Tue, 10 May 2005

The Lego Group, and a change in the nature of companies

I think that with widespread Internet access, we're seeing a chanage in the nature of companies. It used to go like this: someone would: have an idea for something people would want to buy, find some capitalists, hire some people with their money, make the product, sell the product hopefully at a profit, pay back the capitalists, and start over again. You have producers selling to consumers.

Notice the long feedback loop there? That's the risk, you see. Companies profits are partially earned for taking risk. Consumers don't necessarily want to purchase the goods that were made. If they don't, and the company cannot cover the cost of that risk, then it goes out of business. The company's goods get liquidated and the capitalists suffer a loss (notice, though, that the workers are not at risk of losing their earnings -- so much for Marx's exploitation of workers).

Also notice that the feedback loop consists solely of consumers buying the products of producers? In essence, the consumers play zero role in the creation of the product. I think that this is what is changing. I notice it specifically in The Lego Group (TLG). They have been producing high-quality plastic toys for almost the entire duration of the plastic age. Their core product, the Lego(tm) brick, has remained unchanged for my entire lifetime. The bricks from my childhood still merge with brand-new bricks.

Up until the creation of their Robotics Invention System, and its RCX microcontroller, TLG operated in the mode I've described above. TLG was very insular and didn't take much feedback from its consumers other than sales figures. At the time the RIS was created, it was far and away the most expensive Lego kit ever created. I'm confident that they were doubtful of its success, but they were wrong. It was successful beyond their wildest dreams, and it opened their eyes. They discovered the Adult Fans Of Lego (AFOL) community. They thought they were selling mostly to children, and that only a few mutant freak adults played with children's toys. Fully half their sales of the RIS were to adults.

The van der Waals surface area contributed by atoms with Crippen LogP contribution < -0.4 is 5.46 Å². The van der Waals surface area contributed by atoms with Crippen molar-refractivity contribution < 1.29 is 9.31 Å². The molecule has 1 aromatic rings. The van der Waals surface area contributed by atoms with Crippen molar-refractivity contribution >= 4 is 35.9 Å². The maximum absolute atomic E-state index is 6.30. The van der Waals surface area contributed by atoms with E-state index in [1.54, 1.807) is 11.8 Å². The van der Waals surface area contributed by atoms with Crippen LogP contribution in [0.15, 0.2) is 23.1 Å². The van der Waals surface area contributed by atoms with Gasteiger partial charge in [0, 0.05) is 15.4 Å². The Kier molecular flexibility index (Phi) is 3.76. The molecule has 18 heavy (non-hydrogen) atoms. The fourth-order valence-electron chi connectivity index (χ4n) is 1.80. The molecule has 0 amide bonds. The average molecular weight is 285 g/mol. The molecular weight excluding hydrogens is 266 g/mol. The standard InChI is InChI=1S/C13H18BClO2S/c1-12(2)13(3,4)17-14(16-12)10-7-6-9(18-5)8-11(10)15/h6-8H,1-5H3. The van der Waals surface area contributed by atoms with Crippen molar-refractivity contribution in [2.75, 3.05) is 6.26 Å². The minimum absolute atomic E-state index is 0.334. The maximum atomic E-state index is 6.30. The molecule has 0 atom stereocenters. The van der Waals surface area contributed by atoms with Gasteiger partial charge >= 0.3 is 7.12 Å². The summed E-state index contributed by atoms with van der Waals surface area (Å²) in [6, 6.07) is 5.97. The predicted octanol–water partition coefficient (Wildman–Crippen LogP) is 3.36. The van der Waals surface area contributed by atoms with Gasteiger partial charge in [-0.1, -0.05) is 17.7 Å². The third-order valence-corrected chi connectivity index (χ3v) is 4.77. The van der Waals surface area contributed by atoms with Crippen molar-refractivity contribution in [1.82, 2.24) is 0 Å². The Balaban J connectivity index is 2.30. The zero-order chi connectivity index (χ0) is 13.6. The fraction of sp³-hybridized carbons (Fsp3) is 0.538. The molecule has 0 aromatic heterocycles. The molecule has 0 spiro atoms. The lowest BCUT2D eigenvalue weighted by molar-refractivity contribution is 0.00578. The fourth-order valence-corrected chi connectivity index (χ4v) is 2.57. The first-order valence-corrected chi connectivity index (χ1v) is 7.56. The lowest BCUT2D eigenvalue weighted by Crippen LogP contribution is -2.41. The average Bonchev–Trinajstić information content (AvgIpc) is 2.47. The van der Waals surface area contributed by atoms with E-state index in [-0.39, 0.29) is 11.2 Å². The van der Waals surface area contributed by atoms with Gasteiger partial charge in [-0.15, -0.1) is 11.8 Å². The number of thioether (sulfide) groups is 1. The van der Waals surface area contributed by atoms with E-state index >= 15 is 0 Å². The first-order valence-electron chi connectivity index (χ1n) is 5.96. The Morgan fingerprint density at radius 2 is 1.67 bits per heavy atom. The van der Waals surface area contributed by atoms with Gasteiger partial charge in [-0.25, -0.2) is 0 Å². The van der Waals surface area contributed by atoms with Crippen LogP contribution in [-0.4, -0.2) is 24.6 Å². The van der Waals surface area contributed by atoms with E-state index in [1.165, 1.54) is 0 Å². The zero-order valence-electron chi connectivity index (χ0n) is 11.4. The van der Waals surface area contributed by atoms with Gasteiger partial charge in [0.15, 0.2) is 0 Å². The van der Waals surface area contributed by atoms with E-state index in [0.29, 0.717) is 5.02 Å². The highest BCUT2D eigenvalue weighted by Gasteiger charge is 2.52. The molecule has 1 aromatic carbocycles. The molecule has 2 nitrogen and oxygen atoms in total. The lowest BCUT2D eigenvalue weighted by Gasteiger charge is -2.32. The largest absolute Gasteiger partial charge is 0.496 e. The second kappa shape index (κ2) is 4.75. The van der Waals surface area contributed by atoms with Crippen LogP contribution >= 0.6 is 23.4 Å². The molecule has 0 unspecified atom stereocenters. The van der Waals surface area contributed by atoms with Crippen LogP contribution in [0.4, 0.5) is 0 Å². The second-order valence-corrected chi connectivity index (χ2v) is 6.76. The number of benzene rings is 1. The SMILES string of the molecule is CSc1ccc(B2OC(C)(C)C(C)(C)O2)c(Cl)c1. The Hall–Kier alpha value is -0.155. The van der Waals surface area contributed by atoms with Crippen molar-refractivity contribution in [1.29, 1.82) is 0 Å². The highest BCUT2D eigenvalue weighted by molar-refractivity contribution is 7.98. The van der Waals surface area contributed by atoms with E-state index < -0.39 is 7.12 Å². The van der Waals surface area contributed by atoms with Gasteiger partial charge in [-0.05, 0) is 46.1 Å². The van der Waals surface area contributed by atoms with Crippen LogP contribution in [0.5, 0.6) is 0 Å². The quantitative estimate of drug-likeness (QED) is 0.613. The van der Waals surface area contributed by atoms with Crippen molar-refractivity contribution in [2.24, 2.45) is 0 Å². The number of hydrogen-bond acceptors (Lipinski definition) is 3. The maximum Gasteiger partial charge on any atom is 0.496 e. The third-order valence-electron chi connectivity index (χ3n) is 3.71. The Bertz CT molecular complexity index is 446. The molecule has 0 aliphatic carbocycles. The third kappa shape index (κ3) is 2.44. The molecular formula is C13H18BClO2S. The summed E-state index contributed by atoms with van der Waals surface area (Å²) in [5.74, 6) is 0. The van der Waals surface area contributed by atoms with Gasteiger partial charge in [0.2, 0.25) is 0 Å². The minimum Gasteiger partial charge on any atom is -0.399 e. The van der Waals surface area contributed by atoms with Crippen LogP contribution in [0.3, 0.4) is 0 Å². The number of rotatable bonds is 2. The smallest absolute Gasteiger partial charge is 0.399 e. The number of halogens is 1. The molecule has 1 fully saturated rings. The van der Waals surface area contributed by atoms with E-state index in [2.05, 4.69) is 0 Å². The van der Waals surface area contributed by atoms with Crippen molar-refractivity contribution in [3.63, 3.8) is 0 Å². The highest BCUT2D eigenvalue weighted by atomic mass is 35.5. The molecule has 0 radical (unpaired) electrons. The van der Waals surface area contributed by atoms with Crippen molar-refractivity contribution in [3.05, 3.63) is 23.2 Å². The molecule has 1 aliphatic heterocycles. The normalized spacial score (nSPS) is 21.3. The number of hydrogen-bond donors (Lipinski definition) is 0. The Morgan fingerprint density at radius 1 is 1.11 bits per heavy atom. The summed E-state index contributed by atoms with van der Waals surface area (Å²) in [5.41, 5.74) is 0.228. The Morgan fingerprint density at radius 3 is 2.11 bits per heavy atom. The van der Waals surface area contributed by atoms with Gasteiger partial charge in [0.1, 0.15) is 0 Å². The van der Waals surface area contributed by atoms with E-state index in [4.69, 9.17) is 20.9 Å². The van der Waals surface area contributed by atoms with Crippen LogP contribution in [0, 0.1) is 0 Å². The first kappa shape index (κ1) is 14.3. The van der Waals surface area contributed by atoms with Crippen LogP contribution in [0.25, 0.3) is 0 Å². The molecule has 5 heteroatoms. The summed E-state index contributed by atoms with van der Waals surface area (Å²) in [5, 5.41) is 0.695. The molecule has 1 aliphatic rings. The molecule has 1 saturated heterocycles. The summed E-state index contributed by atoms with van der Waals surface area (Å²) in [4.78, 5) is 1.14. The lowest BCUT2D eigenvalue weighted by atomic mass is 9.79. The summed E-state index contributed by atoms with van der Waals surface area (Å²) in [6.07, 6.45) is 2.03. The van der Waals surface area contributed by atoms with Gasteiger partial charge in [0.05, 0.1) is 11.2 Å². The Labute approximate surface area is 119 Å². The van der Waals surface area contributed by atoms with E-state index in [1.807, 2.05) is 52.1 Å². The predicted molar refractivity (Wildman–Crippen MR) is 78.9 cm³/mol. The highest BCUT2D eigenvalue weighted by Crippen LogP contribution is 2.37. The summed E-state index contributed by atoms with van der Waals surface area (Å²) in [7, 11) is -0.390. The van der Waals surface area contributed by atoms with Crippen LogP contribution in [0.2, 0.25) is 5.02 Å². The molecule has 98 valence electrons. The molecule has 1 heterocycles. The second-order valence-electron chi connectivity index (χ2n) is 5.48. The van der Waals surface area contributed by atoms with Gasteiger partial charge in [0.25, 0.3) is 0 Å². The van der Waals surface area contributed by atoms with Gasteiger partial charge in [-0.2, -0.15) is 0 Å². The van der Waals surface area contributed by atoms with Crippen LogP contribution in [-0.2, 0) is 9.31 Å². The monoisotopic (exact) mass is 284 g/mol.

TLG gingerly put out some feelers into the community. They found out that these AFOLs were creating models equally as ambitious as Lego's Master Builders, and that they were buying thousands of dollars worth of Lego products. They have now added a fan-created kit to their lineup. They've added bulk bricks to their online store. They are slowly learning to work with their consumers. As they do so, they turn consumers into customers. This tightens the feedback loop and reduces the business risk.

Fast forward to the present. Steve Hassenplug with a few cohorts, have in essence created a whole new genre of Lego designs: The Great Ball Contraption. It's a very simple and sublime idea: define a standard for interconnecting Lego constructions so that a module accepts Lego soccer balls into an input bin, and then transports them into the next module's input bin. It's a great theme for an existing Lego club to pursue, or around which to start a new one.

TLG could use this idea to tighten the feedback loop further. Right now, the only way to accumulate a significant number of Lego soccer balls is to purchase many soccer games. TLG could put together a GBC club kit. This kit would consist of the GBC standard, and several hundred soccer balls. Somebody who wanted to start a GBC club would purchase the kit, split up the balls, copy the GBC spec and get their friends together.

Consumers just buy things. Customers help design products, and help sell them. This is radical.

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